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“G.I. Joe: Retaliation”: It’s the finest weapons porn multimillions can buy.

The camera practically slobbers over all the high-tech hardware in the inevitable sequel to the 2009 action megahit “G.I. Joe: The Rise of Cobra.”

The guiding mood is captured best in a scene where Bruce Willis, playing an old-school member of the G.I. Joe band of fighters, walks the new-wave Joes through his suburban home, opening closets, lifting sofa cushions and pulling out drawers to reveal hidden stashes of guns, guns and still more guns. There are even, as I recall, grenades in a fruit bowl. The Joes gawp in stupefied admiration. One lovingly fondles a massive megagun. It’s borderline obscene.

Overflowing with helicopter gunship assaults, armored vehicle assaults and a seeming infinitude of assault weapons, “Retaliation” seeks to equal, if not surpass, the high-caliber excesses of “The Rise of Cobra,” which is a merciless two-hour assault on the ears and eyes. Mission accomplished.

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As for plot and character development, well, um … did I mention the picture has a lot of guns?

Many of the stars of the first movie have been dropped in favor of bigger and better known names. Channing Tatum, who played the lead Joe in “Cobra,” is on hand for a while, but he’s soon shoved aside to allow Dwayne “The Rock” Johnson, as a character called Roadblock, to take over.

Willis, another new addition to the “Joe” franchise, is so underused his role is practically a cameo. His scenes are few and he sleepwalks through the bulk of them.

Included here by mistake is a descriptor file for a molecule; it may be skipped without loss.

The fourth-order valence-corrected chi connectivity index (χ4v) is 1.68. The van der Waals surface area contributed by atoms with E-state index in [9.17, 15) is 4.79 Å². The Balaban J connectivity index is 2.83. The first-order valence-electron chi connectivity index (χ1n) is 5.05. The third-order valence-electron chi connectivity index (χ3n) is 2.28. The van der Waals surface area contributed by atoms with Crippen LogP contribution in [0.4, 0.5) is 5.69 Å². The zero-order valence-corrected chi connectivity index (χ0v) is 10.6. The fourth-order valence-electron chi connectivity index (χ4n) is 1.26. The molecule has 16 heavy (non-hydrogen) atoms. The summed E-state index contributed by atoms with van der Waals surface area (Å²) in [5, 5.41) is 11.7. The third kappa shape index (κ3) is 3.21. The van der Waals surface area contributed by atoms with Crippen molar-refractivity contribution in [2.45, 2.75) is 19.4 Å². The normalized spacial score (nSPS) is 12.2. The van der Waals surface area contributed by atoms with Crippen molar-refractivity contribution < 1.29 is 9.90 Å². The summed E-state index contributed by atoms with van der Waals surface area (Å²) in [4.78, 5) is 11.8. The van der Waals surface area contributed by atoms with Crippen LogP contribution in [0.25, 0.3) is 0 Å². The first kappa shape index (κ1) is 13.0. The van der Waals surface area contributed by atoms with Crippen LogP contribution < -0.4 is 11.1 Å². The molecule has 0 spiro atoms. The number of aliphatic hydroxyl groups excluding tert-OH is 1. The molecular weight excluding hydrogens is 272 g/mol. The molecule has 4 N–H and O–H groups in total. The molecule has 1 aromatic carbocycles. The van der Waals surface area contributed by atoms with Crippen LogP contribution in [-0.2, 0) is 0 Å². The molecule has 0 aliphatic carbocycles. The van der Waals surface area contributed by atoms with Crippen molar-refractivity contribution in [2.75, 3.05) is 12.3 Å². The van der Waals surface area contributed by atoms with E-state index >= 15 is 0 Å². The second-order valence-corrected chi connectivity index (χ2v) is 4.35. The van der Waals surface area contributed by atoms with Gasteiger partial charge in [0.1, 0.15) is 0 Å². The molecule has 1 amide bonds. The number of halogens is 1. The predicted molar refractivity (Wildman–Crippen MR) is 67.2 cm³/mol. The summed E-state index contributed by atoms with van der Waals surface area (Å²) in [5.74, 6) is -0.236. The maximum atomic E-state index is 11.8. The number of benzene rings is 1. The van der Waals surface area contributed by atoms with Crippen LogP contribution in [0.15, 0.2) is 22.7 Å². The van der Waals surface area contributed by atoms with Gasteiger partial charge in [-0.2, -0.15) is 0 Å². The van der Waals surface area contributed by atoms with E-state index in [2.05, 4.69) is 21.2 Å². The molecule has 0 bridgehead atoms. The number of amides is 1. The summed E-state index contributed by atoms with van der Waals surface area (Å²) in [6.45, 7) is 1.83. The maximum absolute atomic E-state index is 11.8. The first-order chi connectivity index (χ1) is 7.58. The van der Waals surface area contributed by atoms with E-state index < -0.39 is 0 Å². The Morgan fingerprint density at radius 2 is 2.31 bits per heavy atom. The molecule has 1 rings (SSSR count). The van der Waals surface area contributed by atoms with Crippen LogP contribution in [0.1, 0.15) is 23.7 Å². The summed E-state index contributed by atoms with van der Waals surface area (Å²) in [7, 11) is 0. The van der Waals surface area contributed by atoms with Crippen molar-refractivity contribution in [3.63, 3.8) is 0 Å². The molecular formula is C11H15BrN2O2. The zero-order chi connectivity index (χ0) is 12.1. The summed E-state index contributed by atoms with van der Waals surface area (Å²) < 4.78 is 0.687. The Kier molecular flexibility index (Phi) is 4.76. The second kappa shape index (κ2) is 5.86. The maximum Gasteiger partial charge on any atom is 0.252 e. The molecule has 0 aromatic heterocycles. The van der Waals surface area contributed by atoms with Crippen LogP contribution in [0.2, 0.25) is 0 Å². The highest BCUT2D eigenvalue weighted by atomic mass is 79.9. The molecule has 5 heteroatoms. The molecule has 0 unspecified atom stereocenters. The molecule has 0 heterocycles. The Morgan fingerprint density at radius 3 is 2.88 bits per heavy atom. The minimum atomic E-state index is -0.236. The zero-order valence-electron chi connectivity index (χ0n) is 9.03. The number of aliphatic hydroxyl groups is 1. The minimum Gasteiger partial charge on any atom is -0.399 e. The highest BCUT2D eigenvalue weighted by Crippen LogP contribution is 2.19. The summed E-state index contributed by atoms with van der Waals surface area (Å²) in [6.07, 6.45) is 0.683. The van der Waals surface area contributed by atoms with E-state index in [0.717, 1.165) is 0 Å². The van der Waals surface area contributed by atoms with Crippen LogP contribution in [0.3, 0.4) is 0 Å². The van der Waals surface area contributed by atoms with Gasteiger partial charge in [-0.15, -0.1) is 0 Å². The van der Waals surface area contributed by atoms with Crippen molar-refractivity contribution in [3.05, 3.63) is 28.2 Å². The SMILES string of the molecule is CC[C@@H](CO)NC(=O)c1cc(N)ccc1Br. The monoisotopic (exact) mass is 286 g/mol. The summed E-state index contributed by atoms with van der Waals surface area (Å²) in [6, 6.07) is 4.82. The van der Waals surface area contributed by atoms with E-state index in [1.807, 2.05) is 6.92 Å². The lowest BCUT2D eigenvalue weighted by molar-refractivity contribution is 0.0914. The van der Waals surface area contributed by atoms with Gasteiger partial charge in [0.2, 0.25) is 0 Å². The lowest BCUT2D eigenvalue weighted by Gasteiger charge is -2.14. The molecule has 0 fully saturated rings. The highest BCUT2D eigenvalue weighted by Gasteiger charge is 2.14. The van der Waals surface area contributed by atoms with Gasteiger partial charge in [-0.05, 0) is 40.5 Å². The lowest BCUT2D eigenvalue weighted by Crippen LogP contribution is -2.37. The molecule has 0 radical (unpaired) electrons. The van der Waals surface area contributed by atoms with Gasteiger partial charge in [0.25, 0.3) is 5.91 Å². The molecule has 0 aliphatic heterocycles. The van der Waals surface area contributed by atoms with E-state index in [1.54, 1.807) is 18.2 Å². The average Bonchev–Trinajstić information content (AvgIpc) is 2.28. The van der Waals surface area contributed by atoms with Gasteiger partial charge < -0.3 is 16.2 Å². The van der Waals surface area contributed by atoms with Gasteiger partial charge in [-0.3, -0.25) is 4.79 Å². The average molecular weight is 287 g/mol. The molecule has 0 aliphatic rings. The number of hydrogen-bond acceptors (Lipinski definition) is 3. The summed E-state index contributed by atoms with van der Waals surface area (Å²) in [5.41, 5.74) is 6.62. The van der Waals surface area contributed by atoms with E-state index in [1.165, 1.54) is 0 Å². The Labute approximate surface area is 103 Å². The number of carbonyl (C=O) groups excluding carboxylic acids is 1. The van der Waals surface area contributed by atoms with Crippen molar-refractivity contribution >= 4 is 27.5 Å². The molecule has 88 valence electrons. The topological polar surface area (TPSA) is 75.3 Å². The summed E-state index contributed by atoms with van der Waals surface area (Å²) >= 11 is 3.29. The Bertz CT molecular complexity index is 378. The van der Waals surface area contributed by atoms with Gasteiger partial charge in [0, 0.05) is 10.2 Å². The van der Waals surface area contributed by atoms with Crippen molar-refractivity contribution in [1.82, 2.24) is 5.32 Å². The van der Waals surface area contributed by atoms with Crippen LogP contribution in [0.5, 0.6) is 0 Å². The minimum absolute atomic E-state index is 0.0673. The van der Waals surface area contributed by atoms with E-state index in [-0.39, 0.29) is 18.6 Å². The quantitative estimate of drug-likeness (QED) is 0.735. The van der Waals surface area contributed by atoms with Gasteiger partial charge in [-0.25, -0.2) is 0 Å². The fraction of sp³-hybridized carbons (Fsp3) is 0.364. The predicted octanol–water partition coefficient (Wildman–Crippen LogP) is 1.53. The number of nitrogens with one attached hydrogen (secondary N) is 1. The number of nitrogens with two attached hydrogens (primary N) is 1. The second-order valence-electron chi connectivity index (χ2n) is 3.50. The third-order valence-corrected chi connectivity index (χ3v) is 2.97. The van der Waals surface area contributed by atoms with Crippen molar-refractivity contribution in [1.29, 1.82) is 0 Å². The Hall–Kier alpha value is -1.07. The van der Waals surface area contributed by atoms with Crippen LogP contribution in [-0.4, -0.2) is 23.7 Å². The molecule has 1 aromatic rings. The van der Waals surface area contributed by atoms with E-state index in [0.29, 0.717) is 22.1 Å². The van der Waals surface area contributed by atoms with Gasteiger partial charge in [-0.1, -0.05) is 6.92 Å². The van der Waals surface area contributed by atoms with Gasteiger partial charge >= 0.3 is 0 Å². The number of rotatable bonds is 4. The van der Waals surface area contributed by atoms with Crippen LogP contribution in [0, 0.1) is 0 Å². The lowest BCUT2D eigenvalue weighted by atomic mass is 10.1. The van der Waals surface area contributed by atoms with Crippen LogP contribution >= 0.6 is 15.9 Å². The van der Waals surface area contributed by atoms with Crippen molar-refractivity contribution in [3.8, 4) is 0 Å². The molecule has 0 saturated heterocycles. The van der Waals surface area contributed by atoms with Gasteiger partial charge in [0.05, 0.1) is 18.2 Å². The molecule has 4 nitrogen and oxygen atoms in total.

After most of the Joes are blown to bits early on in an act of odious betrayal orchestrated by the bad-guy Cobra organization, Roadblock and two other survivors pick themselves up, dust themselves off and get cracking on the “Retaliation” part of the equation. They discover they’ve been done dirty by the president of the United States (Jonathan Pryce, grinning malevolently) who is not really the president but rather an evil doppelgänger who was brewed up in a Cobra lab in the first picture.

In “Retaliation,” the president and his Cobra coterie are bent on world domination, and they resort to nuclear blackmail to achieve it. The Joes have their work cut out for them to stop him.

John M. Chu’s direction is haphazard in the extreme. Big set pieces are either casually tossed off — blink, and you’ll miss the scene where London is destroyed — or chaotically staged in bad 3D.

In terms of special-effects-driven destructiveness, “Retaliation” rivals the “Transformer” movies, which is hardly surprising, given that both are derived from toys made by Hasbro. What we have here, then, is a feature-length commercial for war toys. Makes you want to change the channel.

Soren Andersen:

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